Now who would put the words gym and soul together? I know I certainly never would… that was until last week.
Last week was the first time I have been to a gym to do weight training in over 20 years. I have been exercising regularly over the past couple of years; cardio, walking, hand weights, stretching, connective tissue exercises, but I hadn’t yet ventured to the gym. The idea of a trip to the gym always seemed ‘a bit too hard’. Not being sure of where to go or what to do, going to the gym went on the ‘some day’ list.
I have been staying with some friends who offered to assist me to get friendly once again with the ins and outs of the gym. I eagerly took up the offer – my ‘some day’ had finally arrived.
I trained regularly at the gym when I was a student at University, doing weights and classes 4 – 5 times a week. At the time I wasn’t aware, but the main focus of going to the gym was to improve my body image and to offer myself relief from feeling the depths of disregard I was living in. Working hard at the gym offered me an opportunity to numb out even more so as not to feel the underlying stress and sadness that was really there in my body that I was choosing to ignore. The gym gave me a momentary high and a relief from feeling where I really was at.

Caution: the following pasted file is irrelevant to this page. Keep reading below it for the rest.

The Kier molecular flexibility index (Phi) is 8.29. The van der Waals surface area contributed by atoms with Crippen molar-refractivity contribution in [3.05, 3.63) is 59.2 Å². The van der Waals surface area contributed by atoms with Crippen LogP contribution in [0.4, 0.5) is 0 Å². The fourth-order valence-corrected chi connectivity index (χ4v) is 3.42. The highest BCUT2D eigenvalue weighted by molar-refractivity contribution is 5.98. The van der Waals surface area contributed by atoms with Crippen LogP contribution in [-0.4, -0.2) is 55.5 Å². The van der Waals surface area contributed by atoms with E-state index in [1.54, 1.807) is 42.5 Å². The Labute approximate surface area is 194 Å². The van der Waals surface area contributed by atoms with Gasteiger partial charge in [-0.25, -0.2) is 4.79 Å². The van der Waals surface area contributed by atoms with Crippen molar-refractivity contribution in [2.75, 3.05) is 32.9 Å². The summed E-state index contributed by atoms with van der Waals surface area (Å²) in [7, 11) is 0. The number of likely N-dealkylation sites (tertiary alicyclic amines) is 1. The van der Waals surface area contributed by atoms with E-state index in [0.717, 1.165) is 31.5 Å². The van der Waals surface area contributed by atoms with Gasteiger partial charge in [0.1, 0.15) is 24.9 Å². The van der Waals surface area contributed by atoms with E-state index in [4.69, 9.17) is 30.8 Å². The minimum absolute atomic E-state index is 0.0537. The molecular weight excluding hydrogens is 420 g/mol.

I was a heavy drinker and my diet, well, that was something to be sneezed at. It consisted of fatty foods from the University cafeteria with minimal vegetables apart from lots of potatoes. So to keep me in shape I would spend hours pumping iron, increasing my cardio levels striving for the perfect figure, to feel good about myself, to bury my lack of self-worth and to not feel the pain of how I was living at the time, which included late nights of partying with copious amounts of alcohol, long hours working in pubs and restaurants as well as studying full-time.